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article imageAlan Turing receives posthumous 'homosexual' pardon from Queen

By Eileen Kersey     Dec 24, 2013 in World
London - Alan Turing was a brilliant British mathematician, acknowledged as a central figure in the development of computers, but for all his service to Britain his reputation was tarnished after a conviction on homosexuality charges. Finally he receives a pardon.
Turing was instrumental in developing a machine which could crack the "Enigma Code" used by the Germans during WWII. According to the New York Times he helped "develop the machines and algorithms that unscrambled the supposedly impenetrable Enigma code". This helped end the terrible war.
However Alan Turing was homosexual and, back then, that was criminal.
Homosexuality in the UK was classed as a criminal activity until the Sexual Offences Act of 1967 decriminalised "homosexual acts in private between two men, both of whom had to have attained the age of 21".
Following a petty theft at his home Mr Turing ended up being investigated by police for homosexual activity. In 1952 Alan Turing was convicted of committing homosexual acts and his previous good war record was forgotten. In order to avoid a prison sentence Turing took Hobson's choice, meaning no choice at all, and underwent chemical castration.
There was more though to come, and Turing lost his security clearance, meaning that his once invaluable code-breaking work ended abruptly.
Two years later he died and the official cause of death was listed as suicide. In 2012 BBC News reported:
Turing expert Prof Jack Copeland has questioned the evidence that was presented at the 1954 inquest. He believes the evidence would not today be accepted as sufficient to establish a suicide verdict.
Indeed, he argues, Turing's death may equally probably have been an accident. What is well known and accepted is that Alan Turing died of cyanide poisoning.
His housekeeper famously found the 41-year-old mathematician dead in his bed, with a half-eaten apple on his bedside table.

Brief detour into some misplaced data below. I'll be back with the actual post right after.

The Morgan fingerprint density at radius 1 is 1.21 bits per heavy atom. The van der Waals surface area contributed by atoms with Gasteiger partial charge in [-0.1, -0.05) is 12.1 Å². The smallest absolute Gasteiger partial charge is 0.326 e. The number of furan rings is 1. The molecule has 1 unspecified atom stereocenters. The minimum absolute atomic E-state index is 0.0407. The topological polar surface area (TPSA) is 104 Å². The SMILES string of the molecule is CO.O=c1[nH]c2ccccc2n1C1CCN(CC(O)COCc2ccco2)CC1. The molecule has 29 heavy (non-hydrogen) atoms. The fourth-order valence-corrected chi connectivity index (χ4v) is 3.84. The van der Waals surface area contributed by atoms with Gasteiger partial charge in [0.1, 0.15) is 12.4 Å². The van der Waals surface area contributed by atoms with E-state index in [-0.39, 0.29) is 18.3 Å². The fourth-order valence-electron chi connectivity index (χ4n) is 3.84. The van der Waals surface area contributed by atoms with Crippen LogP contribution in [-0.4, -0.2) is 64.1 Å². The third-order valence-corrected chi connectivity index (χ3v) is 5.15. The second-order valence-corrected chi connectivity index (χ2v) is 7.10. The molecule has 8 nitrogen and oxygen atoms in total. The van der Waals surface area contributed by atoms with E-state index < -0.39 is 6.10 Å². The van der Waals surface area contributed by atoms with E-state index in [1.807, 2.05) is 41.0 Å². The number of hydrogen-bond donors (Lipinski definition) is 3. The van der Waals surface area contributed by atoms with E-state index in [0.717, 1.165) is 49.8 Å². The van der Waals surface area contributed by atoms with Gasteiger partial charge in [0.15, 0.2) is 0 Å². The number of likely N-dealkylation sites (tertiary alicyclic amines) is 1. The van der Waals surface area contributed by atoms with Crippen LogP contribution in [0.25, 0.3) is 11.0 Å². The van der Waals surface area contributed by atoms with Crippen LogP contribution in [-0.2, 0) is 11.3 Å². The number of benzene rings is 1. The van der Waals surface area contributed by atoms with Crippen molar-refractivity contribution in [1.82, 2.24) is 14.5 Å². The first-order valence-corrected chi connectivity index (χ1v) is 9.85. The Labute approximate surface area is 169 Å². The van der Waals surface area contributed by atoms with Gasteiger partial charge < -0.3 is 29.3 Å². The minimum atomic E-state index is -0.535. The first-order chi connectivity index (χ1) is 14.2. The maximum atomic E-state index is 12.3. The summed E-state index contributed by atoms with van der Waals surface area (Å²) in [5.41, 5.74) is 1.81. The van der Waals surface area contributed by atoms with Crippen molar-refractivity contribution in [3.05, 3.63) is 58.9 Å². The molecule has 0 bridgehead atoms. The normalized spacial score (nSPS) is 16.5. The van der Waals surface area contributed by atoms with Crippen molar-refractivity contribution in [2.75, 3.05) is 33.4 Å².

There was little hard evidence of suicide but:
Nevertheless, at the inquest, the coroner, Mr JAK Ferns declared: "In a man of his type, one never knows what his mental processes are going to do next." What he meant by "of his type" is unclear.
In recent years there have been moves to pardon Turing, posthumously of course. In 2009, British PM Gordon Brown issued a formal apology to Mr. Turing, calling his treatment “horrifying” and “utterly unfair,” but in 2012 David Cameron’s government denied him a pardon.
In December 2012 Digital Journal reported on a petition to pardon Turing, which was being led by the equally brilliant Stephen Hawking.
Now for whatever reason, election fever perhaps, he is pardoned and Cameron said in a statement: “His action saved countless lives. He also left a remarkable national legacy through his substantial scientific achievements, often being referred to as the ‘father of modern computing.’ ”
British Justice Minister, Chris Grayling, requested the pardon under the Royal Prerogative of Mercy, it was granted by the Queen and comes into force Christmas Eve, 2013. Mr Turing would perhaps laugh at the irony of a Queen's pardon, if he were able.
Chemical castration was used by many countries to suppress sexual urges, in some cases. Homosexuality was thought of as a form of mental illness only a few decades ago, in the UK. The castration used hormone treatments, which in some cases caused the men involved to grow breasts and experience a range of health problems.
For Alan Turing it was possibly worth it if he could continue in his role at Manchester University, which gave him access to one of the world's only computers at that time.
However, he paid a high price for being homosexual and 60 years late a posthumous pardon only goes a short way toward setting the record straight.
Professor Copeland told the BBC:
"Turing was hounded," adding: "Yet he remained cheerful and humorous."
"The thing is to tell the truth in so far as we know it, and not to speculate.
"In a way we have in modern times been recreating the narrative of Turing's life, and we have recreated him as an unhappy young man who committed suicide. But the evidence is not there.
"The exact circumstances of Turing's death will probably always be unclear," Prof Copeland concludes.
"Perhaps we should just shrug our shoulders, and focus on Turing's life and extraordinary work."
How he died is still not 100% clear but at least his criminal record is wiped clean, finally.
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